A short while ago, I mentioned on this blog that there was to be a trail of ram sculptures in the city of Derby, and today (Thursday 10th June 2021), I travelled to the city to see them all.
The Derby Ram Trail is organised by Derby Museums, in partnership with Wild in Art. The sculpture is a ram because of a famous 18th Century song about a mythical ram which was ten yards high, with an enormous flowing fleece and huge horns. According to the song, people flocked from miles around to see this ram. The ram is a symbol of the city of Derby, none more so than in the local football team Derby County, nicknamed The Rams.
The rams are made of fireproof fibreglass, and they will be auctioned off when the trail comes to an end. Proceeds from the auction will go to Derby Museums, enabling them to continue their work in preserving Derby’s heritage for years to come.
The weather in most of the UK has been gloriously sunny and warm lately, and today was an exception. It was cloudy but not too warm as I caught the train from Burton on Trent up to Derby. It was a busy morning in Derby, with many shoppers enjoying the town centre. A few other people were also out looking at the rams, and children seemed to be having fun with the rams as well.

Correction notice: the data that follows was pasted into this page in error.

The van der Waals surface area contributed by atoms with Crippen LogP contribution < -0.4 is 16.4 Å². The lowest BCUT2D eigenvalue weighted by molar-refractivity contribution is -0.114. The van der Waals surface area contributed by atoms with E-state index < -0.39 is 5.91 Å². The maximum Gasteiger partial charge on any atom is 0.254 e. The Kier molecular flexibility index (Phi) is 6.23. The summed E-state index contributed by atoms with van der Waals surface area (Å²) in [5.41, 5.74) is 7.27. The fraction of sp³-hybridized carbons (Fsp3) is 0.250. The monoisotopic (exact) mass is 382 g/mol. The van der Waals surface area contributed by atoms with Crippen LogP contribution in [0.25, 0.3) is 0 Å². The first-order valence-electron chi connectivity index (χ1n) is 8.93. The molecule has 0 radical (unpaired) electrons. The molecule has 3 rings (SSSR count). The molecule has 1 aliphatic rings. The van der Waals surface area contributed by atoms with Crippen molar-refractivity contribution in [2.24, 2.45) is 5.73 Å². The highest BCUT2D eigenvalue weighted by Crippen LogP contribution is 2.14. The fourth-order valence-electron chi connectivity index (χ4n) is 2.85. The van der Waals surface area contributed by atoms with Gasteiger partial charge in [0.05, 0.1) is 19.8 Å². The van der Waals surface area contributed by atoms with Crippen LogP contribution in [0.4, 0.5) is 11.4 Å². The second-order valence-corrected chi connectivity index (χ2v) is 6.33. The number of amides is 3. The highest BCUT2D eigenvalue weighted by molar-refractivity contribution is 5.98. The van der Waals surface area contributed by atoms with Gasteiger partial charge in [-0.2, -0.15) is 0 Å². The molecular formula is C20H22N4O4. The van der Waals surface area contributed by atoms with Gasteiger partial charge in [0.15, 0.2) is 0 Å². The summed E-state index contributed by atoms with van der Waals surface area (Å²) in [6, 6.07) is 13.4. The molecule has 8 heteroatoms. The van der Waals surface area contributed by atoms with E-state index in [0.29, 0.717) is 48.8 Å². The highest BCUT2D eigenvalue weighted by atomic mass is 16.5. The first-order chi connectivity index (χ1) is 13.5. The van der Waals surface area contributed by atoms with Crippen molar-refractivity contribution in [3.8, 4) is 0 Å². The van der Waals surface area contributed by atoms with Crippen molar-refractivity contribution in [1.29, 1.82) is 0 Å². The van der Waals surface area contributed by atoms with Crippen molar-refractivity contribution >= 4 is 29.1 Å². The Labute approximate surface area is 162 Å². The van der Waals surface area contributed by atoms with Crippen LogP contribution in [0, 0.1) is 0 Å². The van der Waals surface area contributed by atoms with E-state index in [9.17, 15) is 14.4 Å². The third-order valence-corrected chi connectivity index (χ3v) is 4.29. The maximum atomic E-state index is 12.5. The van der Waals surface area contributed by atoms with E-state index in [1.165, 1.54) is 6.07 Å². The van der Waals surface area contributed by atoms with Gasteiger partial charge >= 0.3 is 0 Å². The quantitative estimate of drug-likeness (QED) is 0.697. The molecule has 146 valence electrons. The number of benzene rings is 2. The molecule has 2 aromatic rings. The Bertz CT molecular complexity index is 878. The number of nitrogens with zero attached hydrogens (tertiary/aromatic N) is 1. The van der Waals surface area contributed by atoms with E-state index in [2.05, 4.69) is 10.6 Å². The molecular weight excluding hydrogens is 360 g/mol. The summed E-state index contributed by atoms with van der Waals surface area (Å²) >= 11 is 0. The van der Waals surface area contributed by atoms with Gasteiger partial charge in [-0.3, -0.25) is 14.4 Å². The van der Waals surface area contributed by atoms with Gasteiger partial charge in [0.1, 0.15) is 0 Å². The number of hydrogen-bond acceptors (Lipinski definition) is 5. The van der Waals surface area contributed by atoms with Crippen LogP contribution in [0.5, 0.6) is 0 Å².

There is a free smartphone app (for Android and Apple phones) that has a handy live map which is useful for tracking them all down. I did plan a route before I started the trail, but it fell by the wayside as I found using the app was easier. If you have the app open as you get near to a ram sculpture, it is automatically added to your ram list. Unlocking a ram on the app gives you an “ART eFACT” card, with interesting information about objects in the Derby Museum.
The trail is live right now, and will be until 22nd August 2021. Note that two of the rams are located within The Derbion shopping centre (formerly known as Intu, Westfield and The Eagle Centre), so you would need to visit the trail during their opening hours to collect them all. Also, you would be required to wear a face covering in the centre, unless you are exempt.
The trail took me just over three hours to complete, and it was a great day out. A map is available on the Derby Ram Trail website, as well as on the app. Paper copies of the map can be obtained from Derby Museum & Art Gallery and Derby Museum of Making.
If you want any more information about the Derby Ram Trail, then you can visit their website at derbyramtrail.org.
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